For months, a four-story barge belonging to Google has been docked in Portland, Maine, while people speculated on the search engine giant's plans for it. But now it seems Google has abandoned its vision of "an interactive space where people can learn about new technology." On Monday, the barge was escorted by Portland Tugboat to Boston Harbor, according to

Roger Hale, owner of the South Portland terminal, told the Portland Press Herald, that the barge had been purchased by an unnamed "international barging company" and that the white structure composed of 63 shipping containers that sits atop the barge will be scrapped.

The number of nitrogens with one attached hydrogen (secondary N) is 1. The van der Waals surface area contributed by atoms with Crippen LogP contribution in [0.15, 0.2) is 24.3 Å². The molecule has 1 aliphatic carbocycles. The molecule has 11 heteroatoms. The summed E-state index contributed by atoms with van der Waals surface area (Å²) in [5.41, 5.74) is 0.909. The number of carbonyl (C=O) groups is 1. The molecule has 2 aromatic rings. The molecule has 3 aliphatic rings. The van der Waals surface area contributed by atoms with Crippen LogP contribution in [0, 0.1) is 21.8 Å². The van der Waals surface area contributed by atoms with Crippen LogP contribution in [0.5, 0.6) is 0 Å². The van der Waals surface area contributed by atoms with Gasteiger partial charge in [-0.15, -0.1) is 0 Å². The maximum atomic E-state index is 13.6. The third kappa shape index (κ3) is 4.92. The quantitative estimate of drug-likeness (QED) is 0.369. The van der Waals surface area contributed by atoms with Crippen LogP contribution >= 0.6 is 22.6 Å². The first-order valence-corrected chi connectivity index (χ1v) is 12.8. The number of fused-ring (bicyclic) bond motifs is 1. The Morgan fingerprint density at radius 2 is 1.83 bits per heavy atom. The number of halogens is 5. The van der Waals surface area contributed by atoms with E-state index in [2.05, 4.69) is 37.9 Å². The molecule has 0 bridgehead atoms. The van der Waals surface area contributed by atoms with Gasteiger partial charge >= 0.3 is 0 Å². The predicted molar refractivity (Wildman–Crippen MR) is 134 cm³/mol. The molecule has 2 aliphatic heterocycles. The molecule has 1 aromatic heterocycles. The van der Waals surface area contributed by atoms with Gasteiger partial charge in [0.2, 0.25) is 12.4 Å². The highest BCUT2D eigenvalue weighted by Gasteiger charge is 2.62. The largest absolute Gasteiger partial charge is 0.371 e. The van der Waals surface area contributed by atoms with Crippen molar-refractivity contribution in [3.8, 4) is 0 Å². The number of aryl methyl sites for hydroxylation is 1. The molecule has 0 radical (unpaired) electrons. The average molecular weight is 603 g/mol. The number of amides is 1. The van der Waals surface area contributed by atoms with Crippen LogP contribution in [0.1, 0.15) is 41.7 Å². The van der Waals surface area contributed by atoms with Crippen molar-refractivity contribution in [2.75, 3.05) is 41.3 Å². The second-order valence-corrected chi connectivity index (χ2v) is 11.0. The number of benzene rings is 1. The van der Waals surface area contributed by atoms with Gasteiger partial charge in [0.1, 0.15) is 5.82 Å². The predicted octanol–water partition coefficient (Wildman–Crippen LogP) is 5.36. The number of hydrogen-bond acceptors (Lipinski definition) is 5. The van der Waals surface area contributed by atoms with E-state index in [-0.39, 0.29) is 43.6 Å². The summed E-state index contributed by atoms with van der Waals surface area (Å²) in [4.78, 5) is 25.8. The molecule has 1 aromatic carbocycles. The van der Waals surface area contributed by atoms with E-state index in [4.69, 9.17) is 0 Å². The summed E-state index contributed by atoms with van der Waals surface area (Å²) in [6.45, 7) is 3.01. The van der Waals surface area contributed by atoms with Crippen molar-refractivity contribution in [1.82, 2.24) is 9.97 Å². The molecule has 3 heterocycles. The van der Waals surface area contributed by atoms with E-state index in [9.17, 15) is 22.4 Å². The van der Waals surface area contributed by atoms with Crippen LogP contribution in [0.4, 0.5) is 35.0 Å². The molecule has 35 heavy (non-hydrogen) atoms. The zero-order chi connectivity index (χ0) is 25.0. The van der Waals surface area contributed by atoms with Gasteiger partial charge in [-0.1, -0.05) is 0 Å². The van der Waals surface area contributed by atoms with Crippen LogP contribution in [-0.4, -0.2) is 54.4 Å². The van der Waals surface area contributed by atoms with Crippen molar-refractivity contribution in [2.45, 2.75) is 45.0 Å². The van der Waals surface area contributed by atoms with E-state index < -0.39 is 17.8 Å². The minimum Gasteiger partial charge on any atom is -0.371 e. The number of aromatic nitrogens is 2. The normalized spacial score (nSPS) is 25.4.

The 250' barge was sold for $4 million by By and Large LLC, the barge company that represents Google, according to Boston Magazine.

The San Jose Mercury News reported that the barge was one of four oceangoing barges owned at one time by Google and parked on the East and West coasts of the U.S. When news of the barge sale was made public earlier this month, Google wouldn't comment on the fate of the second barge on which they had built a structure that is currently sitting idle at the Port of Stockton, Calif.

Brian J. Fournier, president of Portland Tugboat, told Boston Magazine that Google's barge project was a complete failure. "It’s 100 percent empty,” he said. “It’s nothing. It’s anticlimactic. It’s completely hollow."

What do you think? Could the barge project have been a success? Do you think the idea of barges as high-end floating showrooms is a viable one? Would projects like this bring excitement to waterfronts?